SYLOSIS – Dormant Heart


There’s surprisingly few bands brave enough to release an album this soon into the year, presumably because dick-head reviewers (like myself) might use this as an excuse to name an otherwise mediocre effort “the worse I’ve heard all year” without making mention that it was also the best. But should a pompous ass (also like myself) decide to mar you “the worst” it might rear up to bite me in the ass six months down the line.

Sylosis was brave enough. They’ve got reason to be confident. As an England-based heavy metal outfit celebrating their fifteenth year and fourth album, “Dormant Heart” is their newest and quite possibly angriest entry into heavy rock. It’s also quite possibly their best.

Despite having apparently named themselves as part of a plot to win a game of scrabble, these guys tend not to mince words. This is an angry album. Though sometimes you’ll have to squint with your ears to make out the growling over the thrumming of the drum and the unstoppable guitars, there’s no mistaking the rage at work.

Thank the gods it’s interesting, then. These guys are masters of working complex melody, and whether it’s through the apocalyptic dark march of “Where the Wolves Come to Die” or the grinding beats of “Servitude” there’s a lot to like. Whether the beats are hammered out or flung at your face via the dimension of metal, it’s never boring. Some of this, “Leech” springs to mind as an example, seems to take a lot of its lead from the classics with imperious and powerful guitar riffing over slow, methodical drum and bass work that goes a long way to remind just how “groovy” metal can be.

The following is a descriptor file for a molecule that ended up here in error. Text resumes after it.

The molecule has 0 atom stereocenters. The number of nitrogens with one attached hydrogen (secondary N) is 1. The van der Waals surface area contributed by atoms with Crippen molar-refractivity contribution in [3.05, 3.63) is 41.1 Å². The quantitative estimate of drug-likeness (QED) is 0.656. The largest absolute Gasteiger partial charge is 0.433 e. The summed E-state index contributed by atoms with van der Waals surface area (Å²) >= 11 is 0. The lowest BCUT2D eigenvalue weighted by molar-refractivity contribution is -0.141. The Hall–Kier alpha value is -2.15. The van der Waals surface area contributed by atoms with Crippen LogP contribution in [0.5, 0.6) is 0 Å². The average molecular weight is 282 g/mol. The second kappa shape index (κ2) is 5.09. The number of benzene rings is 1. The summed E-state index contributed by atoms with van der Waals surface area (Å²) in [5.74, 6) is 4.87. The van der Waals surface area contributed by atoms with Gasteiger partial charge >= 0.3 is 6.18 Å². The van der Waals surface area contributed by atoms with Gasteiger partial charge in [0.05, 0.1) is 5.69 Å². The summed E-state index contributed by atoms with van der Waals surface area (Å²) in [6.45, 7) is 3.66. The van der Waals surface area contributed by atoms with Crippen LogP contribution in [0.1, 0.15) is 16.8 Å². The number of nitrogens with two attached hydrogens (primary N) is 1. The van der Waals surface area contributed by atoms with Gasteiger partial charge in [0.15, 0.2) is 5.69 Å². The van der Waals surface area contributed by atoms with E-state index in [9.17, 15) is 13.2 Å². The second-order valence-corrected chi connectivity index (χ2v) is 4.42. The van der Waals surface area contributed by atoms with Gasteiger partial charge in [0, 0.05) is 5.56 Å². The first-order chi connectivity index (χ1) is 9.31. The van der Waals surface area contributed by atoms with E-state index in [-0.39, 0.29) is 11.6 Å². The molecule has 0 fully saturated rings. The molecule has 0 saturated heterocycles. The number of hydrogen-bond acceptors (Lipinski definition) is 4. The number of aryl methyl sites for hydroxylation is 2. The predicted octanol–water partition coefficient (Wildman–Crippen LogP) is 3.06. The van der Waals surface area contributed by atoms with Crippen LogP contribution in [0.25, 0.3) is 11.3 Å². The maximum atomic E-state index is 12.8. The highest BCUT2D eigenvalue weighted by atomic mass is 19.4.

“Quiescent”, for example, is a song most notable for how unexpected it is. The album it’s seated within, its entire prelude, is furious heavy metal; “Quilescent” is a calmer, gentler moment. Still dark, but more sad than angry, the morning after the fight before, perhaps. Impressively emotive, and all the stronger for the high BMP ferocity on whose coattails it so gracefully rides. The opening riff is eerily reminiscent of Ozzy Osbourne’s “Diary of a madman” too, which is either a brilliantly placed reference or firm proof of a caring allfather. Possibly both.

The whole package is something I can easily recommend, if you’ve even a passing interest in heavy metal.

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